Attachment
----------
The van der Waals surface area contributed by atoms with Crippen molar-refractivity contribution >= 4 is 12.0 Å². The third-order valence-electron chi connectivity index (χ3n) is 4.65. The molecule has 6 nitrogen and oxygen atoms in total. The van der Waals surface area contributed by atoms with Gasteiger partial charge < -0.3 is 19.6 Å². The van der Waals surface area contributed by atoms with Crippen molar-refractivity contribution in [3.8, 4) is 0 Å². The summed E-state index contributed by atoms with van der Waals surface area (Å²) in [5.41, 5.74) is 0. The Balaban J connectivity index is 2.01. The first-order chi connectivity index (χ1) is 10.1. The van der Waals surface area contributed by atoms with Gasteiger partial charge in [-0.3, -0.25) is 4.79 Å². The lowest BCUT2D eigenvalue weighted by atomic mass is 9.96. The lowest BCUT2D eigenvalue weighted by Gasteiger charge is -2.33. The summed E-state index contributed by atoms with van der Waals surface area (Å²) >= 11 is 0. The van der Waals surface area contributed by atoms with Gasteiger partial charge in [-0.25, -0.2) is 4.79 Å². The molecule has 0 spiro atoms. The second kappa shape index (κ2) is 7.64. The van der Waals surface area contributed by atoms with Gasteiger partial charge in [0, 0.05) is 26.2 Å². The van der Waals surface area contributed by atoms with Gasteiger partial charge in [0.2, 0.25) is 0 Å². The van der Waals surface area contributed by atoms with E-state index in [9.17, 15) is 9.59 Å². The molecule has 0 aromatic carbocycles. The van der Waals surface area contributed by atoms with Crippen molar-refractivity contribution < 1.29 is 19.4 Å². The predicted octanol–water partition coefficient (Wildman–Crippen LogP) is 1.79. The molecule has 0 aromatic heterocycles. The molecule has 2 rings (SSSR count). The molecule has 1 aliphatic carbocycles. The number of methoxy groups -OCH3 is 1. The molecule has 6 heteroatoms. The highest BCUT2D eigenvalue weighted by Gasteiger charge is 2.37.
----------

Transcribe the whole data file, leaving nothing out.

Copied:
The van der Waals surface area contributed by atoms with Crippen molar-refractivity contribution >= 4 is 12.0 Å². The third-order valence-electron chi connectivity index (χ3n) is 4.65. The molecule has 6 nitrogen and oxygen atoms in total. The van der Waals surface area contributed by atoms with Gasteiger partial charge < -0.3 is 19.6 Å². The van der Waals surface area contributed by atoms with Crippen molar-refractivity contribution in [3.8, 4) is 0 Å². The summed E-state index contributed by atoms with van der Waals surface area (Å²) in [5.41, 5.74) is 0. The Balaban J connectivity index is 2.01. The first-order chi connectivity index (χ1) is 10.1. The van der Waals surface area contributed by atoms with Gasteiger partial charge in [-0.3, -0.25) is 4.79 Å². The lowest BCUT2D eigenvalue weighted by atomic mass is 9.96. The lowest BCUT2D eigenvalue weighted by Gasteiger charge is -2.33. The summed E-state index contributed by atoms with van der Waals surface area (Å²) >= 11 is 0. The van der Waals surface area contributed by atoms with Gasteiger partial charge in [-0.25, -0.2) is 4.79 Å². The molecule has 0 spiro atoms. The second kappa shape index (κ2) is 7.64. The van der Waals surface area contributed by atoms with Gasteiger partial charge in [0, 0.05) is 26.2 Å². The van der Waals surface area contributed by atoms with Gasteiger partial charge in [0.2, 0.25) is 0 Å². The van der Waals surface area contributed by atoms with E-state index in [9.17, 15) is 9.59 Å². The molecule has 0 aromatic carbocycles. The van der Waals surface area contributed by atoms with Crippen molar-refractivity contribution < 1.29 is 19.4 Å². The predicted octanol–water partition coefficient (Wildman–Crippen LogP) is 1.79. The molecule has 0 aromatic heterocycles. The molecule has 2 rings (SSSR count). The molecule has 1 aliphatic carbocycles. The number of methoxy groups -OCH3 is 1. The molecule has 6 heteroatoms. The highest BCUT2D eigenvalue weighted by Gasteiger charge is 2.37.